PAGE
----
By Benjamin Wilson
Waipā is a shining star, Hamilton and Waikato Tourism chief Jason Dawson says.
He says its attractiveness to domestic tourism has enabled the region to prosper during the Covid-19 pandemic.
The region saw seen annual growth of an estimated 14 per cent in visitor spending to the year ending in June – well up on pre-Covid rises.
New Zealand’s international visitor arrivals plunged by 84 percent between June 2019 to June 2021.
Jason Dawson said Waipā range of attractions have domestic appeal.
It has not been the same for Waitomo and Matamata, which rely heavily on international tourist dollars spent at the Waitomo Caves and Hobbiton and not repeat visits from domestic tourists.
Dawson said the impact on the Waitomo community was particularly significant – and issued a plea to Waikato residents to support the industry there.
He said where previous visitors might recall the glow worm caves as a memorable experience offer, today there were 20 worth seeing.
Conversely, Waipā is the home to many internationally recognisable sport and event venues which also benefit from domestic spending. They include the Velodrome at Cambridge, Lake Karāpiro and the Mystery Creek Event Centre.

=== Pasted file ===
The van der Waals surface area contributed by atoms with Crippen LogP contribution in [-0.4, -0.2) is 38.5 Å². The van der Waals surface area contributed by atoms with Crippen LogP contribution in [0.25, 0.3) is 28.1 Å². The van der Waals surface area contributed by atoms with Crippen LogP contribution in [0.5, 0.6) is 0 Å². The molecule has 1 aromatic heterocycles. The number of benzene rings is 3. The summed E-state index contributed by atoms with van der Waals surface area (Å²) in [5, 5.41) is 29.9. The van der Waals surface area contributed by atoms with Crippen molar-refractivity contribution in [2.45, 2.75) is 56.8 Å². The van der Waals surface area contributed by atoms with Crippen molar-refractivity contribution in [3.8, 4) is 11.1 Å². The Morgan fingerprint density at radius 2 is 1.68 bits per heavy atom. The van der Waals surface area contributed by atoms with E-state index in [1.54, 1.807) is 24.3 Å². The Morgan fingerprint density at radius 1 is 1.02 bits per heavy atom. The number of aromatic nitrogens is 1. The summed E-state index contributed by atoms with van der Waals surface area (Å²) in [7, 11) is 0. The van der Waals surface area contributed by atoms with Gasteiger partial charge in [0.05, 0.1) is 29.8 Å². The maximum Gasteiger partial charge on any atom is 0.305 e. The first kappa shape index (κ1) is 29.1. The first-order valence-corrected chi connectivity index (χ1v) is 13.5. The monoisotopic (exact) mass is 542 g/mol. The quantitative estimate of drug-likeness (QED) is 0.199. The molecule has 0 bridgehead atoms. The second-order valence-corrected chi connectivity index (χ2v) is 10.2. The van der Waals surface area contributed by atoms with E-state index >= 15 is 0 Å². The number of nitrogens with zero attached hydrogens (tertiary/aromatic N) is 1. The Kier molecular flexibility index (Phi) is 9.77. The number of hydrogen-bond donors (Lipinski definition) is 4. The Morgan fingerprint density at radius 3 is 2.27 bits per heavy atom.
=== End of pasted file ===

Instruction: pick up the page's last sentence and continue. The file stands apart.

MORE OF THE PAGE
Dawson cited Sanctuary Mountain Maungatautari as one of the region’s top natural tourist destinations.
“Connecting with nature is a key part of our recovery in a post-Covid world and visiting Maungatautari helps restore your wellbeing. Plus, you get to see some unique native wildlife as well.”
The region is often promoted as a hub destination for people who are travelling in the North Island.
“People are more prepared to travel within their own island,” Dawson said.
The future looks equally bright for the district.
Hamilton airport, which is in Waipā, is undergoing a multi-million-dollar upgrade and $12.4 million has been budgeted for the construction of the Te Arawai Museum in Te Awamutu.